BRUNSWICK — Voters came out in droves last week, resulting in one of the town’s largest turnouts for a gubernatorial election in recent years.
But long lines and delays at the town’s only polling station, Brunswick Junior High School on Columbia Avenue, led at least one town councilor to suggest reconsideration of the town’s election practices.
According to the town clerk’s office, almost 62 percent of registered voters – 10,163 people – went to the polls on Nov. 4, eclipsing the 2010 election turnout by almost 1,000 voters.
“It was a wonderful turnout across the state,” Town Clerk Fran Smith said. “I don’t think Brunswick was unique, I think it was huge everywhere.”
Election workers were kept busy all day and were nearly overwhelmed by the number of residents who poured into the polls for about an hour and a half during the evening rush.
At one point, Smith said, voters were briefly prevented from getting ballots, to give election workers time to clear out some of those who were already inside, waiting to cast their votes.
Brunswick consolidated its seven district polling sites into a central station in 2010, in a move aimed at saving money and centralizing the staff needed to count absentee ballots.
At the time, the town’s legislative delegation and some councilors expressed opposition to the move.
But after watching hundreds of voters form a line outside the school last week, Councilor David Watson said he intends to bring the situation up to the council.
“To allow this to continue, in my opinion, is ludicrous,” Watson said.
Watson represents District 1 in East Brunswick. He voted against consolidation four years ago, and supported a proposal floated last year to move the polling station to Brunswick Landing.
Public safety at the school is his primary concern Watson said. Voters lined up across a poorly lit parking lot and meandering through traffic on nearby streets were anxiety-producing for him as a former police officer, he said.
The possible damage being done to the wooden floors of the school’s gymnasium should also be taken into account, Watson added.
“It’s a question the Town Council has to address and address fairly soon, before the next presidential election,” he said.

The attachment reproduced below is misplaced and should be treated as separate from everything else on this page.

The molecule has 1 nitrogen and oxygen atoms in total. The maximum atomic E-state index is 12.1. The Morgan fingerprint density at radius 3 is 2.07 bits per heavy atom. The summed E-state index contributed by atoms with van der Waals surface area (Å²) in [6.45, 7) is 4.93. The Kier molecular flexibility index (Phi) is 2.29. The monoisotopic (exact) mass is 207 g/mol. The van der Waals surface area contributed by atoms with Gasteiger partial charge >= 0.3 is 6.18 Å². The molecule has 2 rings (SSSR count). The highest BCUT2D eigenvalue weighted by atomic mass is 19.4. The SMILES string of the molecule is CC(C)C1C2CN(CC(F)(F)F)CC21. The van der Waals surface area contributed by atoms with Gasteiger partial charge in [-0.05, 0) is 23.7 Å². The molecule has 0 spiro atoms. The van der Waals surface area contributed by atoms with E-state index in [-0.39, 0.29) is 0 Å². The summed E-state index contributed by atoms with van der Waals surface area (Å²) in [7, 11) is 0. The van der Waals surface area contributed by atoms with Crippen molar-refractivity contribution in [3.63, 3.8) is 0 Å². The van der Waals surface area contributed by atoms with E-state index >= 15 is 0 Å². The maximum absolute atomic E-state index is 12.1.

From all accounts, however, polling throughout the day, while steady, went smoothly until the rush-hour crush starting at around 5 p.m.
According to Smith, a “perfect storm” of people getting out of work and Bowdoin College students arriving after classes created the voting bottleneck.
This is the first year since consolidation that there have been issues at the polls, Smith added. Even in years with a extremely high turnout, like the 2012 presidential election, there was nothing like some of the problems witnessed last week, she said.
New ballot-reading machines the town used, which have a seconds-long delay between feeding ballots through the machine and recording votes, could have contributed to some of the back-ups witnessed at the polls, Smith said.
Maine towns received the machines last year, but this is the first time they have been used in a big election, leading Smith to suggest the machines were the variable that threw off the system.
At the height of the busiest period, voters were being given the option to put their ballots in a sealed box to be counted after the polls closed, Smith added.
“In hindsight, we certainly could have asked to lease additional machines for the polling station,” where the town had six in use, she said.
Town staff also intend to review the elections and see where there are areas that could be improved for next time, Smith said.
Overall, Smith congratulated Brunswick voters for turning out so strongly, and also lauded election workers who quickly adapted to the polling challenges and made the process as efficient as possible.
“I couldn’t ask for people to give any more than they gave,” she said.
Voters line up outside the polling station at Brunswick Junior High School on Nov. 4, where delays were common.
Wilson promises ‘common-sense’ approach on Brunswick council
BRUNSWICK — After taking time to reflect on her victory last week, incoming at-large Town Councilor Kathy Wilson said she did not have any defined goals for her three-year term, but wants to learn as much as she can before getting sworn into office in January.
“I don’t know what the answers are,” Wilson said in an interview this week. “I figure my job is to really look into the issues and find that out.”
Wilson won a large margin, defeating John Portella 5,191 to 3,142.
A lifelong Brunswick resident, Wilson, 69, operates a pet-grooming business out of her Pleasant Street home. Although she has served on several town committees, Wilson has never held elected office.
Wilson said she hopes to bring a “commons-sense, down-to-earth” approach to the council, which like other decision-making bodies, can become “lost in the process” on some issues.
“Nothing is ever as simple as it looks,” she said, adding that decisions need to be made with consideration to how they might impact other areas. “You have to look at the big picture.”
Wilson will replace current Council Chairman Benet Pols, who did not seek re-election.
She is joined by newcomer Dan Harris, who beat longtime Councilor Gerry Favreau in District 5.
— Peter McGuire